Comparing Scarlet Letter And Walt Whitman's Song Of Myself

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Hester’s exclamation in chapter 17 of The Scarlet Letter, “What we did had a consecration of its own!” (Hawthorne, 1992, p.236), attains particular significance when it is considered within the novel’s American Renaissance context. Consecration refers to sacredness; a theme which also surfaces also in Walt Whitman’s poem Song of Myself and. I am going to argue that both Hawthorne and Whitman present sacredness in their works in ways which would have been controversial within their Nineteenth Century context; both writers complicate and offer their own propositions of what should be considered sacred. This is because their writing interacts with a central theme of the American Renaissance, which I have identified as Ralph Waldo Emerson’s concept…show more content…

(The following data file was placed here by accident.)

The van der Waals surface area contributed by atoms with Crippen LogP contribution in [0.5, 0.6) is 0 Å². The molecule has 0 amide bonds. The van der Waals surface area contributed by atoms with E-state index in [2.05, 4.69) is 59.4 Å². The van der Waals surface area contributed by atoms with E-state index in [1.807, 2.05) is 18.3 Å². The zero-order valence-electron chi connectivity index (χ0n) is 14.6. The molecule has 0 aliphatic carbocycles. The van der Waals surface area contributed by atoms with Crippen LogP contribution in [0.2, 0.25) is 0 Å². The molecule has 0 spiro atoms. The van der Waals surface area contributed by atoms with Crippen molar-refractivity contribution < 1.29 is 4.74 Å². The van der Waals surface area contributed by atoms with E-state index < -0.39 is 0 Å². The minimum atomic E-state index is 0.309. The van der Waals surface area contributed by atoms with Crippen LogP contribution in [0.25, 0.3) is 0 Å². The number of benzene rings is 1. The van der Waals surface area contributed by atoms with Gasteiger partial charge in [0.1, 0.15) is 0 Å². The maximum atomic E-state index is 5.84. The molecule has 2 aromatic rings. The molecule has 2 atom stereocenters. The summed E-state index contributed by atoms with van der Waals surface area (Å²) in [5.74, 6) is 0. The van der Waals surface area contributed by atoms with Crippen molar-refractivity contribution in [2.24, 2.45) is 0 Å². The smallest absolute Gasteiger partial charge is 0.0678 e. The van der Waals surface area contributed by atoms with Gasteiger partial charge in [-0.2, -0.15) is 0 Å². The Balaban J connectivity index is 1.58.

Brodhead (1967) argues that Hester is radical because she possesses “stoic dignity, antinomian rebelliousness, non conformity [and] powers of moral reimagination (cited in Barlowe 1997, p. 197). Hester begins her stoic rebellion with her decoration of the scarlet letter. It is described as being made of “fine red cloth, surrounded with an elaborate embroidery and fantastic flourishes of gold thread” (Hawthorne, 1992, p.71): Hester made the scarlet letter beautiful. In its description, Hawthorne’s inclusion of alliteration with the words “fantastic flourishes” gives an almost poetic quality to depiction of the letter. It is undeniably an act of subversion, to make something that is supposed to symbolise sin so beautiful. This is noticed by one of the towns women in the crowd, who shouts that her rheumatic flannel would make a fitter letter ‘A’ (1992, p.73). Hester takes this first rebellious act – of turning the scarlet letter into a small work of art – and uses her skill in needle work to become self- reliant. This allows her, against obvious difficulties, to provide for herself and her child. To bring this back to Emerson’s thinking, self- reliance is partly defined in the essay as breaking and defying tradition: “the highest merit we ascribe to Moses, Plato and Milton, is that they set at naught books and traditions, and spoke not what men, but what they thought” (Levine and Krupat, 2007, p.1163). Hester is dissenting from tradition and from the expectations of her society when she provides for herself. She is defying traditional notions of femininity by surviving without being reliant on a male breadwinner. Though her society try and suppress her by isolating and making a spectacle out of her, Hester is still able to ensure her survival. Her skill at needlework is so strong that it even results in a partial reassignment of the

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